In the time that it took me to drive to the New Delhi airport from my home in the mountains to catch my flight to Colombo, I could have driven across Sri Lanka from north to south. There couldn’t have been a better introduction to the island by my Sinhalese chauffeur cum Man Friday, S.E. Sylvestor.
For nearly 30 years, Sri Lanka was caught in the throes of a brutal civil war. From Jaffna in the north to Trincomalee in the east, the country was ravaged by all the disaster wars bring. “Nobody went towards Jaffna or came here at all, in all these years; now see these happy tourists!” laughs Sylvestor as we drive along the beautiful blue coastline of Trincomalee on the east. What a shame, I think as I take in the view, that indeed no one stopped to admire the crystal white sands of Nilaveli or the distinct shades of blue waters that came to kiss them all the time. After LTTE supremo Velupillai Prabhakaran’s signing of the peace treaty, and his death in 2004, the war came to an end. But only 10 years later, when the country bore some semblance to normal life, came the tsunami that shook its foundations all over again.
Other than its three major cash crops — tea, rubber and coconut — the biggest economy of Sri Lanka is tourism. So understandably, it’s not a low cost country by any means. With most products being imported, heavy taxes and duties are paid for pretty much everything and by everyone, even the locals.
Tourism on the top
The enterprising people, however, have made sure that tourism is at the top of its game, with the small but power-packed destination drawing more and more tourists to its Buddhist sites, beaches, national parks and historic spots. Even the army runs a popular chain of hotels that was created to rehabilitate service men who were part of the long civil war, and which hence serves a dual purpose.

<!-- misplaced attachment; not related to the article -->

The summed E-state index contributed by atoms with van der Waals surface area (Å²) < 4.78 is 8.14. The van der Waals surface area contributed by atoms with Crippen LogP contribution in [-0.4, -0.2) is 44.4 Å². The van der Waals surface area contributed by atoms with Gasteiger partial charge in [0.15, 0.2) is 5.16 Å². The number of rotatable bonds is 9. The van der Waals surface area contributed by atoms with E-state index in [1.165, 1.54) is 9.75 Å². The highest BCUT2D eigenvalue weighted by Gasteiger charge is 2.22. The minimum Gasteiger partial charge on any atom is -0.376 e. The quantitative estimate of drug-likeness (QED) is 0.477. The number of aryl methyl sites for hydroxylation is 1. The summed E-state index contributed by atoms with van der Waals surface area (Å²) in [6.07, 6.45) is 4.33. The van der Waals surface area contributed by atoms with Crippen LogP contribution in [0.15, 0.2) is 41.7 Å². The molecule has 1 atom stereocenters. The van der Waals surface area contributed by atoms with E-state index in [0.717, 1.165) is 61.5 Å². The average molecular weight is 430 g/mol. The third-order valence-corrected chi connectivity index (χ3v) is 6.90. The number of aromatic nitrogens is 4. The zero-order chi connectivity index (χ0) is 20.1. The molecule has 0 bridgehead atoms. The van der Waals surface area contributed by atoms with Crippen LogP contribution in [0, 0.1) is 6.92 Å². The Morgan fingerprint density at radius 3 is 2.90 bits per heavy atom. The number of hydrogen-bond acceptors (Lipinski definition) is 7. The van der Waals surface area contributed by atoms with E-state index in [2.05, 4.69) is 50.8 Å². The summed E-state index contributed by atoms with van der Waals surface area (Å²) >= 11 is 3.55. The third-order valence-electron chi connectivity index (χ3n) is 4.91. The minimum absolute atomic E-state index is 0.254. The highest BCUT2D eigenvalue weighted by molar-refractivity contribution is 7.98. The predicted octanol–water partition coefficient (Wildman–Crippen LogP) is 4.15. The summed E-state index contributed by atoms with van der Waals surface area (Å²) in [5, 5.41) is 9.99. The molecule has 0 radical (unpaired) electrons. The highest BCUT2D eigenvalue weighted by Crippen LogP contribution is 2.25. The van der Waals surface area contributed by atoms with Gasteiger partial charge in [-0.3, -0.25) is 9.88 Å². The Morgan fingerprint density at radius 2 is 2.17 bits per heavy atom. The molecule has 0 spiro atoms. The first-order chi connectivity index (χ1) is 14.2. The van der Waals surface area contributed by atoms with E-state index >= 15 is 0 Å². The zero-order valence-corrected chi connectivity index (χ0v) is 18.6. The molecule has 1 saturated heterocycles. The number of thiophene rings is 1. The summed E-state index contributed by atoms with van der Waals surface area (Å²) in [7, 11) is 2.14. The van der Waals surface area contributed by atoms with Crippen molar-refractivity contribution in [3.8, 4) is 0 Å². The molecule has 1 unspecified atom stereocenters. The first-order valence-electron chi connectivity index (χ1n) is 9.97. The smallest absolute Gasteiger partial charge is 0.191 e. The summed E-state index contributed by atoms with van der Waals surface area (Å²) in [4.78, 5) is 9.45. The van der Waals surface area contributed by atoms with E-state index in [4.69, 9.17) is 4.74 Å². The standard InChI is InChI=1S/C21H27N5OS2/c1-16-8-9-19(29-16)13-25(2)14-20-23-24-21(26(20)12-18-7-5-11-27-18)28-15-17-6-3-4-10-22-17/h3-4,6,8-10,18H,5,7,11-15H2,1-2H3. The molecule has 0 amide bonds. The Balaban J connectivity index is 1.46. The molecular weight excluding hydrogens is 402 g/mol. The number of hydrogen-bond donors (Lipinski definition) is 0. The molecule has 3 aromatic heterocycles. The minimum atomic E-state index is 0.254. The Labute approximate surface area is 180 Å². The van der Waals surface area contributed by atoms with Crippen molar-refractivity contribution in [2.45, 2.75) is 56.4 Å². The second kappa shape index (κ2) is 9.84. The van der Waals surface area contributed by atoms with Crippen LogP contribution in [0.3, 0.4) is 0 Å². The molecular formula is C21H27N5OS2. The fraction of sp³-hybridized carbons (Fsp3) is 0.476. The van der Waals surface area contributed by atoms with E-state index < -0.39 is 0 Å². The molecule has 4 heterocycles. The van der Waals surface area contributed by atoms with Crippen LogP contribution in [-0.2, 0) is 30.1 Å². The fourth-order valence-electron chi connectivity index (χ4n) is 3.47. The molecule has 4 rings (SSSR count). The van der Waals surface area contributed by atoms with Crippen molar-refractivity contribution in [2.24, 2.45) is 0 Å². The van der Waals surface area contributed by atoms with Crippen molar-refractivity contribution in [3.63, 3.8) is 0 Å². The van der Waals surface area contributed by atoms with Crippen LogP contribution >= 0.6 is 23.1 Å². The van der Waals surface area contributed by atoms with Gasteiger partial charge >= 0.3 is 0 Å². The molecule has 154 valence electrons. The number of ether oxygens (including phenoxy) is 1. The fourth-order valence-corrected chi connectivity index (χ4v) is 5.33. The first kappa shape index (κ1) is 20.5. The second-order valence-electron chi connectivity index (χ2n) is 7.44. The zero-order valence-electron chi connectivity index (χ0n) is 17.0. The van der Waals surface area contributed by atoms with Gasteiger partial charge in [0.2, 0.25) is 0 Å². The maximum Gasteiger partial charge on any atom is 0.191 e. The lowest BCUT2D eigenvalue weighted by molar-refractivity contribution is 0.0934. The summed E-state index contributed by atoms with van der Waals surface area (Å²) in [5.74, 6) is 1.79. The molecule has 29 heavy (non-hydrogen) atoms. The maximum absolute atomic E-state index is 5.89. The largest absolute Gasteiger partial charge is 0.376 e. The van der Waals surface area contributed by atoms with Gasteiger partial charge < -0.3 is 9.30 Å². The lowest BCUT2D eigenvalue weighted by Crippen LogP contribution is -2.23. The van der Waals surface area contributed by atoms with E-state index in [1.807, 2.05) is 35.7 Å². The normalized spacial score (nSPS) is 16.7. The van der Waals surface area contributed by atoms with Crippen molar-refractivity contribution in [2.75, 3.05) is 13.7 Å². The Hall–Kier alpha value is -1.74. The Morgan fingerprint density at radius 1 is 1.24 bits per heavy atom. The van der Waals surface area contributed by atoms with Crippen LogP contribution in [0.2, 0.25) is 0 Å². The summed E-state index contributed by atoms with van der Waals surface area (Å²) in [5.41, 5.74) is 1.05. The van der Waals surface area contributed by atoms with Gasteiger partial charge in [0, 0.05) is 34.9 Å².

We stop for kiri pani, fresh yoghurt with coconut treacle, a roadside delicacy only less popular than the omnipresent thambili, the king coconut. Food has been a highlight on this journey, and I don’t know how I will start my mornings without egg hoppers once I leave, but until then, I’m enjoying the island’s bounties from mangosteen to rambutan, and the delectable Sri Lankan ‘rice and curry’ spreads.
After another leisurely lunch on the road, we zip down the beautiful coastal road from Yala to Galle, where Sylvestor points out the remains of some of the tsunami-struck buildings. “I fortunately escaped it, but what I saw in its aftermath shook me,” he adds. I wouldn’t have noticed the ruins, had he not shown them to me, because most have already been rebuilt. For a war-torn country that also faced a huge natural disaster, Sri Lanka has bounced back quite impressively.
My final stop on the way back to Colombo before finishing the journey is the small Kosgoda Sea Turtle Conservation Project at Bentota. Being the end of the trip, I am a bit slothful and don’t want to leave the comfort of the airconditioned car and the Lankan radio channel I have come to love for its generous dose of 70s pop.
Sylvestor however, insists that it is worth a visit and I step into the world of little friends from the ocean. Walking through a maze of turtles at various stages from hatchlings to adults, green turtles to olive ridleys, I’m most taken by a blind albino, and an olive ridley born without a fin, paddling happily with the rest.
Stringent laws on environmental protection have helped Sri Lanka drastically reduce its deforestation and promote conservation. Private efforts like these wherein turtle eggs are bought from fisherman to be incubated and released later into the sea have also been making the difference.
Most people I have come across on this trip are much like the people at the conservancy; each one is eager to rebuild the nation, and has metamorphosed into a building block. No one has been told how to fit into this building process; yet each one seems to know his or her role as they move ahead together.
A tiny green turtle hatchling clings to my fingers as I prepare to leave. I am glad it will return home where it belongs.
Born and brought up in the Himalayas, the writer is an adventurer who derives great joy from napping under the mountain sun.
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